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Toxicol Sci. 2004 May;79(1):4-9. Epub 2004 Feb 19.

Workshop overview: Hepatotoxicity assessment for botanical dietary supplements.

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  • 1Department of Pharmacology and Environmental Toxicology, School of Pharmacy, University of Mississippi, University, Mississippi 38677, USA.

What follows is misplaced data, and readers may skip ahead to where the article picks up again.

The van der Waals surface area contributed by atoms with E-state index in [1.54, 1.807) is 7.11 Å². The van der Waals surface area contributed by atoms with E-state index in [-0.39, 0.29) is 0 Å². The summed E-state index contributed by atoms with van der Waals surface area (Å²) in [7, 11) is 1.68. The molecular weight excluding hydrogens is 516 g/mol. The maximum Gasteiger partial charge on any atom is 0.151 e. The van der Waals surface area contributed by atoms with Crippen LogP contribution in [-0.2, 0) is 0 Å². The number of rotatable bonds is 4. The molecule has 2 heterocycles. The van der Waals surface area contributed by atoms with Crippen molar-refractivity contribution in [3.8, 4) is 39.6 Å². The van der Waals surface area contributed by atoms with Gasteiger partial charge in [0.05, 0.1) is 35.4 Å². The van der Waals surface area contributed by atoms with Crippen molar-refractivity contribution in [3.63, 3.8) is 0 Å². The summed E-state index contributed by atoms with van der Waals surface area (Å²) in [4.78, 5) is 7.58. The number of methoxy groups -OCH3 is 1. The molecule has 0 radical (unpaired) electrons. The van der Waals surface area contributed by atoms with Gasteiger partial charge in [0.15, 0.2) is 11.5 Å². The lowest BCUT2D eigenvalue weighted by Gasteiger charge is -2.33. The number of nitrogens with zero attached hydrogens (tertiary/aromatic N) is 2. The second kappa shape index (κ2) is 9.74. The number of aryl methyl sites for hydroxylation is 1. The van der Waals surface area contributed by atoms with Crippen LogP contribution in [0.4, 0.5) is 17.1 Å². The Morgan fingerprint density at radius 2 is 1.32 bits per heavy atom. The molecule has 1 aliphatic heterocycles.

Botanical dietary supplements (herbal products) have flooded the market in the United States over the past decade, and studies show a significant percentage of Americans use them. With increasing frequency and duration of exposure, some serious adverse effects, though relatively uncommon, have been reported. Among the most troublesome is the association of some botanicals with serious hepatotoxicity. In some cases, hepatotoxicity has been linked to the consumption of botanicals with recognized hepatotoxic components (e.g., pyrrolizidine alkaloids). However, in other cases, the causative agent(s) is less clear and, overall, the mechanisms of hepatotoxicity are poorly understood. To help create a scientific basis for understanding botanical-induced hepatotoxicity and better tools for hepatotoxicity assessment and prediction, the National Center for Natural Product Research (NCNPR) hosted a workshop (September 8 and 9, 2003) in cooperation with the Center for Food Safety and Applied Nutrition (CFSAN) of the Food and Drug Administration (FDA). The workshop featured presentations by 22 experts and was attended by 65 individuals. The agenda can be found in the supplementary data at

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